It’s a new anniversary of the beginning of the Malvinas War and it was obviously a reason for President Cristina Fernández de Kirchner to speak on Cadena Nacional.
Now, while I know that most of you roll your eyes whenever she speaks, this time she even sounded conciliatory at some point. Blame it on the sheer ridiculousness of Downing Street’s recent attempt to make people think that Argentina might be interested in invading the Malvinas Islands once more.
In her 45-minute message, Cristina spoke about many things. But mostly, she celebrated that the BBC had decided to fire Jeremy Clarkson from Top Gear, she told The Sun that Argentina is not interested in buying weapons and, considering the worrying rise of extremism, Argentina should be seen by the West as an ally, not an enemy.
But perhaps the most relevant part of her message was that she was ordering the declassification of all non-public documents related to the 1982 conflict. They will now be available to the public and will help shed some light on the many accusations of human rights violations coming from former soldiers who were active during the conflict.
Here are some highlights from her message for those of you who can’t sit in front of your screen for 45 minutes:
On the Malvinas War
- “Sending an 18-year-old to a horrible place is a form of martyrdom. They were martyrs. Throughout history, young people have been cannon fodder in the military adventures that countries have gone through”.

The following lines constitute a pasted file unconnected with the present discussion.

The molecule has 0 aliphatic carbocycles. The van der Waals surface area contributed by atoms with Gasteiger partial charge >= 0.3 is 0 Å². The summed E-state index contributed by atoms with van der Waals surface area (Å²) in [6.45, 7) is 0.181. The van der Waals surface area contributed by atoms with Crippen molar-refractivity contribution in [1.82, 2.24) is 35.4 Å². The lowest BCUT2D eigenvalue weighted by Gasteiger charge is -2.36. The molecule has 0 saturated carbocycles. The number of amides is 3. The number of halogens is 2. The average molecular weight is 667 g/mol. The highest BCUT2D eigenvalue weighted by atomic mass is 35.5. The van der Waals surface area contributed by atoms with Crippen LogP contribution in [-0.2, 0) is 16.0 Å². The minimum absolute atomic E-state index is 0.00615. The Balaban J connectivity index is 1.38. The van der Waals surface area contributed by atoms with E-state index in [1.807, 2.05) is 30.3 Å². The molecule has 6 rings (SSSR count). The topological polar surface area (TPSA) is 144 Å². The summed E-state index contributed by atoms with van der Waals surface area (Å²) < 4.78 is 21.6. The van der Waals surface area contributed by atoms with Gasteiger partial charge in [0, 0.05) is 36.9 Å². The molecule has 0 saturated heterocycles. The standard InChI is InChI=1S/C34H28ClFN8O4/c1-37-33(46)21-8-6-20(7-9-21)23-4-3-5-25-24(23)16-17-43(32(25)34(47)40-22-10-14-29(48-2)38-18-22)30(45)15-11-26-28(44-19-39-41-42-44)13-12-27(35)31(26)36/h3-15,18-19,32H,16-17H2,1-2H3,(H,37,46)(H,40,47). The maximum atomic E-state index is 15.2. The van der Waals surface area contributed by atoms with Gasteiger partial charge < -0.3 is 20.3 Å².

On recovering the Malvinas Islands
- “Our territorial independence is still missing a small piece”.
- “We will see the Malvinas Islands become a part of our territory someday”.
- “Our territory was always invaded. First by the Spanish and the during in the British invasions. We have been subjected to pillaging, colonialism, theft”.
On the UK government’s decision to increase defense funding on the Malvinas Islands
- “They show us as a threat to the United Kingdom on the day that the Defense minister makes the announcement that they will increase the Defense budget, when there’s a million Brits who go to a food bank to eat”.
- “They should use that money to provide their citizens with jobs”.
- “We’re no danger in military terms”.
- “We should not mistake political leaders with the rest of the population”.
- “We don’t want the militarization of the South Atlantic region”.
On fear of an Argentine invasion of the islands
- “When you see an act of provocation such as the one that Jeremy Clarkson did, when you see members of parliament who think that dialogue is a necessary thing…We are not a part of the many dangers threatening the world powers today. On the contrary, they can consider us allies in the face of fundamentalist practices”.
- “I want the British to know this, but most importantly their leaders, that Argentina is not a threat. It’s a country that respects human rights, with immigrants from all over the world. This year we are celebrating the 150th anniversary since the arrival of the Welsh in the province of Chubut”.
- “There are more British people living in Argentina than there are on the islands. And they live a great life without being bothered or attacked. So if (the British government) needs votes, don’t use Argentina as an excuse”.
On blaming Argentina for the 1982 Malvinas War
- “We don’t want to be made participants of a war that is not ours (in reference to the conflict between Israel, the US and Iran, and Argentina’s indirect involvement in it). And when we invaded the islands, it was not a decision made by a democratic government, it was made by a dictatorship. They (the UK, the US and others) kept their mouths shut when constitutional order was interrupted on March 24, 1976. I never heard any of the great powers call for the return of democracy when thousands of Argentines were being tortured or disappeared. We will not be held responsible for a war that was not ours”.